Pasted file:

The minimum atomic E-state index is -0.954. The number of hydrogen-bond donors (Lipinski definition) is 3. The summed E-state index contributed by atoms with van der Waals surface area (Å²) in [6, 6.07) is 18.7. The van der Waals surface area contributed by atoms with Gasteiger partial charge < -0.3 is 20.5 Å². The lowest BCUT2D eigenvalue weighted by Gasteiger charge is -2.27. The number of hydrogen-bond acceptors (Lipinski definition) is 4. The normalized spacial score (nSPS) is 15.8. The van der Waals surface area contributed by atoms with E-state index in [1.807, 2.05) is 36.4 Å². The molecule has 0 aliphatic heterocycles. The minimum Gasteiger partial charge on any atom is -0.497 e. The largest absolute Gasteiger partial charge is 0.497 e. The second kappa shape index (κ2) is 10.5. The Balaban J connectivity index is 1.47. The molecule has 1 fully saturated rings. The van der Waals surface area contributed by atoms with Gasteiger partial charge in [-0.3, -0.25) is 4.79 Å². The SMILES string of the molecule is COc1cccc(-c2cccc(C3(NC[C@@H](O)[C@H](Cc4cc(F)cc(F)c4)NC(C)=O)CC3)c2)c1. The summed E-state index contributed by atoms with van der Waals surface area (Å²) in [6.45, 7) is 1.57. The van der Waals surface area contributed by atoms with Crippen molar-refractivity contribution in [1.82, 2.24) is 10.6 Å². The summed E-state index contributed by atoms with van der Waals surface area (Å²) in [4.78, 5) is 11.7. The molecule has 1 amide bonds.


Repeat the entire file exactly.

The minimum atomic E-state index is -0.954. The number of hydrogen-bond donors (Lipinski definition) is 3. The summed E-state index contributed by atoms with van der Waals surface area (Å²) in [6, 6.07) is 18.7. The van der Waals surface area contributed by atoms with Gasteiger partial charge < -0.3 is 20.5 Å². The lowest BCUT2D eigenvalue weighted by Gasteiger charge is -2.27. The number of hydrogen-bond acceptors (Lipinski definition) is 4. The normalized spacial score (nSPS) is 15.8. The van der Waals surface area contributed by atoms with E-state index in [1.807, 2.05) is 36.4 Å². The molecule has 0 aliphatic heterocycles. The minimum Gasteiger partial charge on any atom is -0.497 e. The largest absolute Gasteiger partial charge is 0.497 e. The second kappa shape index (κ2) is 10.5. The Balaban J connectivity index is 1.47. The molecule has 1 fully saturated rings. The van der Waals surface area contributed by atoms with Gasteiger partial charge in [-0.3, -0.25) is 4.79 Å². The SMILES string of the molecule is COc1cccc(-c2cccc(C3(NC[C@@H](O)[C@H](Cc4cc(F)cc(F)c4)NC(C)=O)CC3)c2)c1. The summed E-state index contributed by atoms with van der Waals surface area (Å²) in [6.45, 7) is 1.57. The van der Waals surface area contributed by atoms with Crippen molar-refractivity contribution in [1.82, 2.24) is 10.6 Å². The summed E-state index contributed by atoms with van der Waals surface area (Å²) in [4.78, 5) is 11.7. The molecule has 1 amide bonds.